Again the difference can come from the difference in culture systems used. The previous report use enriched neuron cultures. However, in our neuro/glia cultures, even there was an increase in the release of glutamate, the level of this excitatory amino acid would remain low since it would be quickly taken up by astroglia.
The present invention demonstrated that NADPH oxidase, which is the key superoxide producing enzyme in microglia play a critical role in mediating the actions of MMT. Results from two sets of experiments support this conclusion. The first set of present invention used neuron/glia cultures prepared from NADPH oxidase-deficient mice (which lacks gp 91 subunit, and thus, unable to produce superoxide in the presence of LPS), MMT failed to produce any neuroprotective effect on LPS-induced neurotoxicity (preliminary data). The explanation came from our previous reports indicating that LPS causes release of pro-inflammatory factors from microglia by two pathways: a) to activation of CD14/TLR4 receptors to increase the gene expression of TNF-α and COX 2 and iNOS, and b) to stimulate the Mac1/NADPH oxidase pathway to increase the production of reactive oxygen species, which in turn would also increase the gene expression for some pro-inflammatory factors. Thus, the failure for MMT to protect LPS-induced DA neurons toxicity in NADPH oxidase-deficient neuron/glia cultures implies a critical role of this enzyme in mediating the neuroprotective effect of MMT. The present invention determines the binding site of MMT in microglia. Preliminary data using MMT to compete the binding of [3H]-labeled naloxine, which was shown in our laboratory to bind to gp 91, showed that MMT was effective in competing the binding a concentration manner (preliminary data). Since it was recently reported that no NMDA receptor was found in microglia by Wenk and his associates (Rosi S, Vazdarjanova A, Ramirez-Amaya V, Worley P F, Barnes C A, Wenk G L. (2006) Memantine protects against LPS-induced neuroinflammation, restores behaviorally-induced gene expression and spatial learning in the rat. Neuroscience. 142:1303-15.), the possibility for MMT binds to this receptor does not exist.
Accordingly, the present invention provides a method of treating or preventing a disease caused by microglial over-activation-mediated dopamine (DA) neurons damage comprising administering a subject in need of such treatment or prevention a therapeutically effective amount of N-methyl-D-aspartate (NMDA) receptor antagonist.
In the present, the treatment or prevention is made by inhibiting activation of microglial NADPH oxidase or by enhancing release of neurotrophic factor(s) from astroglia.
The term "NMDA receptor antagonist" as used herein is not limited but includes (i) a compound of formula I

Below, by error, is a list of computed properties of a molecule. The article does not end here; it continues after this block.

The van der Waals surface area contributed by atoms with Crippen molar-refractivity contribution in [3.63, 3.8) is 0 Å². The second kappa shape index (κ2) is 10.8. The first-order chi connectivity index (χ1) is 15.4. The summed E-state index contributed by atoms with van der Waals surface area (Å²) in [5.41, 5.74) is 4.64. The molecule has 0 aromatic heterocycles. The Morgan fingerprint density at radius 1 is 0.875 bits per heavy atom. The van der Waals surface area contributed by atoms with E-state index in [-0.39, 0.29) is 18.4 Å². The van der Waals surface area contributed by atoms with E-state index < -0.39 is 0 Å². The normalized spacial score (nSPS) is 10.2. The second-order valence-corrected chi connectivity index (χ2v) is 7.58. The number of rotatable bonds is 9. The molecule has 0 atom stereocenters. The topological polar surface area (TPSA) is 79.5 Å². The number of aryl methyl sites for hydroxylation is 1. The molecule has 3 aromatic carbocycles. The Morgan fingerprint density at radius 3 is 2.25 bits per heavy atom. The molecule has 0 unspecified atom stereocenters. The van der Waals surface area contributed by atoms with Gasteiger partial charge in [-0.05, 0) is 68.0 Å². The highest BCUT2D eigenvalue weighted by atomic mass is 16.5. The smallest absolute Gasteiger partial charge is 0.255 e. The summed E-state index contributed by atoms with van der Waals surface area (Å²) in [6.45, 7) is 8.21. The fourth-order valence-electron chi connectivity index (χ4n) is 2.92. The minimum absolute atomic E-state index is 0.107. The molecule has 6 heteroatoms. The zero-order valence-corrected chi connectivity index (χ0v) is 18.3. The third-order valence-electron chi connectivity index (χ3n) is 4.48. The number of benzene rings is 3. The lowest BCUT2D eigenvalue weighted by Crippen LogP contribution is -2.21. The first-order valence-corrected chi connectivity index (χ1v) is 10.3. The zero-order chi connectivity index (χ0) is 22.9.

wherein R1, R2, R3, R4 and R5 are hydrogen or a straight or branched alkyl group of 1 to 6 C atoms; or a pharmaceutically-acceptable salt thereof; (ii) (+)-5-methyl-10,11-dihydro-5H-dibenzo[a,d]cyclohepten-5,10-imine maleate (MK-801) or (iii) 2-amino-5-phosphonopentanoate (AP-5).
In a preferred embodiment, the NMDA receptor antagonist is 1-amino-3,5-dimethyladamantane hydrochloride (MMT), MK-801 or AP-5.
In a more preferred embodiment, the NMDA receptor antagonist is 1-amino-3,5-dimethyladamantane hydrochloride (MMT).
In the present, the term "disease" is not limited but includes a neurodegenerative disease such as Parkinson's disease, Alzheimer's disease or dementia.
The term "subject" as used herein means any animal, such as a human, non-human primate, mouse, rat, guinea pig or rabbit.
The term "treating" as used herein means a subject afflicted with a disorder shall mean slowing, stopping or reversing the disorder's progression. In the preferred embodiment, treating a subject afflicted with a disorder means reversing the disorder's progression, ideally to the point of eliminating the disorder itself. In particular, treatment on the survival of dopamine neurons is a dose-dependent response.
In addition to neuroprotection against LPS-induced neurotoxicity, MMT is found to have high potency of neurotrophic effect on DA neurons in rat primary mesencephalic neuron-glia cultures. The neurotrophic effect of MMT was glia-dependent since MMT failed to show any protective effect in the neuron-enriched cultures. This invention subsequently demonstrated that it was the astroglia, not the microglia, which contributed to the neurotrophic effect of MMT. This conclusion was based on the reconstitution studies, in which we added 10% of microglia back to the neuron-enriched cultures or depleted microglia from neuron-glia culture, and found that MMT was neurotrophic in microlgia-depleted neuron/glia culture, but not microglia-added cultures.
Accordingly, the present invention provides a method of providing a neuroprotective effect comprising administering a subject an effective amount of a NMDA receptor antagonist.
Timed-pregnant (gestational day 14) adult female Fisher 344 rats were purchased from Charles River Laboratories (Raleigh, N.C., USA). Eight-wk-old (25-30 g) male and female B6.129S6-Cybb.sup.tm1Din (PHOX.sup.-/-) and C57BL/6J (PHOX+/+) mice were purchased from Jackson Laboratories (Bar Harbor, Me., USA) and maintained in a strict pathogen free environment. The PHOX.sup.-/- mice lack the functional catalytic subunit of the NADPH oxidase complex, gp91. NADPH oxidase is an inducible electron transport system in phagocytic cells that is responsible for the generation of the respiratory burst. PHOX.sup.-/- mice are unable to generate extracellular superoxide in response to LPS or other immunological stimulus. Breeding of the mice was designed to achieve accurate timed-pregnancy ±0.5 days. Because the PHOX.sup.-/- mutation is maintained in the C57BL/6J background, the C57BL/6J (PHOX+/+) mice were used as control animals. Housing, breeding and experimental use of the animals were performed in strict accordance with the National Institutes of Health guidelines.